Governor Baker wants to reform the MBTA. Let’s see some of those plans:
In an attempt to overhaul the embattled Massachusetts Bay Transportation Authority, Governor Charlie Baker on Wednesday proposed the creation of a board he would appoint to take control of the finances and operations of the agency.
The new fiscal and management control board would oversee the T for three to five years, taking power away from the Massachusetts Department of Transportation board, under the legislation filed by the administration Wednesday.
Add more administration, check.
The bill would also open the door to fare increases by eliminating the cap on how high and how often the T can raise its fares. No immediate fare increases are contemplated, however.
Increase the price, but not yet–don’t want people to get too mad. Wait a bit and let somebody else be the face of the increase, courage!
In his legislation, Baker also proposed the elimination of promised additional funding that was outlined for state transportation system, including the T, in a 2013 transportation finance bill. Over the next five fiscal years, the transportation system would have received an additional $500 million under the law.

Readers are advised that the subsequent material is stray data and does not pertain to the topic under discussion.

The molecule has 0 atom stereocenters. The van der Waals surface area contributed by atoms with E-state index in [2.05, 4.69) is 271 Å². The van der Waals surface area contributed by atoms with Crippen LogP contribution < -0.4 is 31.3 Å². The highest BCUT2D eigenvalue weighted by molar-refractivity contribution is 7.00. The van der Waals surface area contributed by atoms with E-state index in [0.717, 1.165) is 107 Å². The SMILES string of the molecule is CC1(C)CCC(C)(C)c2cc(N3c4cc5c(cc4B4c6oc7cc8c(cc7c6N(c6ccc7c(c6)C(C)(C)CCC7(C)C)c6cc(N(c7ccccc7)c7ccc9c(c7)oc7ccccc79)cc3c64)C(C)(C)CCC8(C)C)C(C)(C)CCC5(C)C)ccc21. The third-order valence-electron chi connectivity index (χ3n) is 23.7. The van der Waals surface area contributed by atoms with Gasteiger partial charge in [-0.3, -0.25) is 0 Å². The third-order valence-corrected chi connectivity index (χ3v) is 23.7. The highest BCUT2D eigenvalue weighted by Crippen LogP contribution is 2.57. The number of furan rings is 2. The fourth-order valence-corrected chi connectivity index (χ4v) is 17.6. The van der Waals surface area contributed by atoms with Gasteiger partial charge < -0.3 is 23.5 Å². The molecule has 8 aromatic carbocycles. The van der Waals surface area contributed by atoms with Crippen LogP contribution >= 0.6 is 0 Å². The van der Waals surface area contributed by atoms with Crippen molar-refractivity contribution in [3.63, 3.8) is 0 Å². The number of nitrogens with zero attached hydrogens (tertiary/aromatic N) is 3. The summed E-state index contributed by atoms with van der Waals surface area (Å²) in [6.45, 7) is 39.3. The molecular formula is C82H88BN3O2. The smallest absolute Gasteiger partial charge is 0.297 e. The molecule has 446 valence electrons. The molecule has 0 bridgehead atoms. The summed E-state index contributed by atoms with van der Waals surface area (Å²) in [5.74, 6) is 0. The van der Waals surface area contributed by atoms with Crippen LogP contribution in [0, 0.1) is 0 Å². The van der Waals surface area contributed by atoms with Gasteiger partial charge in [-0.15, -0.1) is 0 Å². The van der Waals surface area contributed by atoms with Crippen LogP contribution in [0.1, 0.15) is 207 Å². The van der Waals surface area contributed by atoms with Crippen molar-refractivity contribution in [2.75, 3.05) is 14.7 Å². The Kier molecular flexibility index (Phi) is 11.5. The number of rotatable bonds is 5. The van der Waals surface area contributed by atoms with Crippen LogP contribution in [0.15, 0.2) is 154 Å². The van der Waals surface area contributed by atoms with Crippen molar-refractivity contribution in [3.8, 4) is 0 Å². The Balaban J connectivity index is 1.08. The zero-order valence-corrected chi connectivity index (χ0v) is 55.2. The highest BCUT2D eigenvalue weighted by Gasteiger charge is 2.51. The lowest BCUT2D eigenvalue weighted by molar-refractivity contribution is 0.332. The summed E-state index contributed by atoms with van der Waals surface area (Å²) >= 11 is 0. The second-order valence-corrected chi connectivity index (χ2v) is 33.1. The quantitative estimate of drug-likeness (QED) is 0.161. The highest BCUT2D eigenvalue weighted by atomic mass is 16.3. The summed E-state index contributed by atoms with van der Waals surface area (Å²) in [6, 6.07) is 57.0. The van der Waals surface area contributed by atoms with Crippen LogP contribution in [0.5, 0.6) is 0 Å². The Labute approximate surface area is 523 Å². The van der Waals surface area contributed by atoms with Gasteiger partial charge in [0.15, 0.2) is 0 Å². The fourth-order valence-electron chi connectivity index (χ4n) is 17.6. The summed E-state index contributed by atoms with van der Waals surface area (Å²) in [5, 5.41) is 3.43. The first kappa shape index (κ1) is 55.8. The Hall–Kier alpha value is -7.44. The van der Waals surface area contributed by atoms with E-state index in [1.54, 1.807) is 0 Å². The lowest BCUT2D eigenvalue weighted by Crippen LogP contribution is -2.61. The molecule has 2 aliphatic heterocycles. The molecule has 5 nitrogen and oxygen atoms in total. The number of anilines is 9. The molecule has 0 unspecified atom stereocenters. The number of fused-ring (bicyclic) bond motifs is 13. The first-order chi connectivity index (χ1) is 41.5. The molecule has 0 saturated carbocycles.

Cut funding to the T, check.
Baker also proposed substantial changes to the Transportation Department board, which would still oversee department business. The administration hopes to expand the department board from seven to 11 members, with eight serving four-year terms at the same time as the governor.
Hey, even more new administration.
The proposal is sure to stoke opposition from the agency’s unions. Baker took aim at the MBTA’s pensions, proposing an independent audit of the retirement fund within 180 days of the law going into effect. The legislation would stop retirement payments to the fund for new hires until the audit is completed.
The bill also asks the Legislature to change the agency’s binding arbitration system for labor contracts, which critics have seen as a drain to the T’s finances. Under the legislation, the fiscal control board would need to approve an arbitrator’s award in a labor dispute.
Cut pay and benefits, check.
In addition, Baker wants to free the agency of the Pacheco law, an antiprivatization law that makes it difficult for the T to contract out major services.
Prepare to privatize as much as possible, check.
Yup, this is a Republican governor all right.